Numerous press outlets are making this claim, usually without giving the full quote by Pope Francis. So let’s look at what the holy Pontiff actually said.
Pope Francis: “Abortion is not the lesser of two evils. It is a crime. It is to throw someone out in order to save another. That’s what the Mafia does. It is a crime, an absolute evil. On the ‘lesser evil,’ avoiding pregnancy, we are speaking in terms of the conflict between the fifth and sixth commandment. Paul VI, a great man, in a difficult situation in Africa, permitted nuns to use contraceptives in cases of rape.”
“Don’t confuse the evil of avoiding pregnancy by itself, with abortion. Abortion is not a theological problem, it is a human problem, it is a medical problem. You kill one person to save another, in the best case scenario. Or to live comfortably, no? It’s against the Hippocratic oaths doctors must take. It is an evil in and of itself, but it is not a religious evil in the beginning, no, it’s a human evil. Then obviously, as with every human evil, each killing is condemned.”
“On the other hand, avoiding pregnancy is not an absolute evil. In certain cases, as in this one, such as the one I mentioned of Blessed Paul VI, it was clear. I would also urge doctors to do their utmost to find vaccines against these two mosquitoes that carry this disease. This needs to be worked on.” [CNA]
Pope Francis condemned abortion, even in cases of severe birth defects. All human life is sacred. Then, on the question of using contraception to avoid pregnancy when there is a danger of birth defects, he referenced the case wherein Blessed Pope Paul VI permitted contraception in cases of rape. [It turns out that Pope Paul VI never gave such permission.]
Church teaching has not changed, of course. So, then, how should we understand the Pope’s comments?
First, these remarks were made extemporaneously by Pope Francis, speaking to reporters on the plane trip after his trip to Mexico. This type of remark by any Pope does not fall under the Magisterium at all. It is not an infallible expression of the Magisterium, nor is it a non-infallible expression of the Magisterium. So the Pope’s remarks do not change or loosen any teaching of the Church on any subject.
You cannot justify your use of contraception, nor someone else’s use, based on the remarks of any Pope to the press. The teachings of the Faith are based on Tradition, Scripture, Magisterium, including the teachings of each Pope — not including the personal opinions or extemporaneous remarks of any Pope.
Second, the ordinary and universal Magisterium already teaches, infallibly, that
(a) abortion is intrinsically evil and always gravely immoral, and
(a) contraception is intrinsically evil and always gravely immoral, and
(b) intrinsically evil acts are never justified by a good intended end, nor by a dire circumstance.
So the claim is false that the Pope is justifying the use of contraception in difficult circumstances or with the good intention of preventing a child from having birth defects.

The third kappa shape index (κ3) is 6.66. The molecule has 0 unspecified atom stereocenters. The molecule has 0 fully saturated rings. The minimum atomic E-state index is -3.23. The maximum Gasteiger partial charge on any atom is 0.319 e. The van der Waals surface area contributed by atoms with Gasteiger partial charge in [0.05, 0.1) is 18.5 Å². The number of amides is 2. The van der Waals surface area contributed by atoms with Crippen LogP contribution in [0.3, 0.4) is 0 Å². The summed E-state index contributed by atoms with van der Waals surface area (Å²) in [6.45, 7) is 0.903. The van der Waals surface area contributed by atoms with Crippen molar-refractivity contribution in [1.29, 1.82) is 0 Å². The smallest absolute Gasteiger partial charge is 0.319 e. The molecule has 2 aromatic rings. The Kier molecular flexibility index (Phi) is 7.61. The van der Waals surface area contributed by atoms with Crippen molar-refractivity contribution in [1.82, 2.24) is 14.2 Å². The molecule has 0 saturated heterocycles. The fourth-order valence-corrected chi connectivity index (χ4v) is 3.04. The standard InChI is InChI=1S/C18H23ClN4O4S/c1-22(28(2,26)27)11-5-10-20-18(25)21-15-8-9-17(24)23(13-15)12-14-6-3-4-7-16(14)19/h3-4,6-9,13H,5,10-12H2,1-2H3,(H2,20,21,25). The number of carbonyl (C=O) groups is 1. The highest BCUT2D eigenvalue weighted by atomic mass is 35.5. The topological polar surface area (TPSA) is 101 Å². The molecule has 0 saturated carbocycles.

Third, direct abortion is intrinsically evil and always gravely immoral. But the Church teaches that indirect abortion is sometimes permissible. This is not an exception due to a good intention (e.g. a medical purpose) or due to difficult circumstances. Rather, every intrinsically evil act is direct; there is a direct relationship between the knowingly chosen concrete act (the choice in any particular case) and its moral object. The terms direct and indirect are used in Catholic moral theology to distinguish inherently immoral acts from inherently moral acts.
In the same way, some uses of contraception are indirect, and therefore not intrinsically evil. See my previous writings on this topic. I have repeatedly explained that the use of mere contraception (not abortifacients) is moral in cases of rape, since the prevention of conception is indirect. This is a complex point to explain succinctly. See this post: Contraception in Cases of Rape – Catholic moral theology.
The case of nuns in the Congo using contraception because they were in danger of rape is controversial. It is not doctrine, but an historical example. The Holy See permitted these nuns (who of course were not sexually active) to use contraception as a way to prevent a pregnancy due to rape. However, at the time, chemical contraceptives were thought to be merely contraceptive. Today, we realize that those contraceptives were abortifacients. And that fact, unknown to Blessed Pope Paul VI and his advisors, changes the interpretation of that case.
Under Catholic teaching, a physician can give a rape victim abortifacient contraception, only if he can be morally certain that the pill will NOT act as an abortifacient on that particular occasion, but only as a contraceptive (“mere contraception”). Abortion is not justified, even in cases of rape, because the conceived prenatal is an innocent human person. Therefore, abortifacient contraception is also not justified in cases of rape.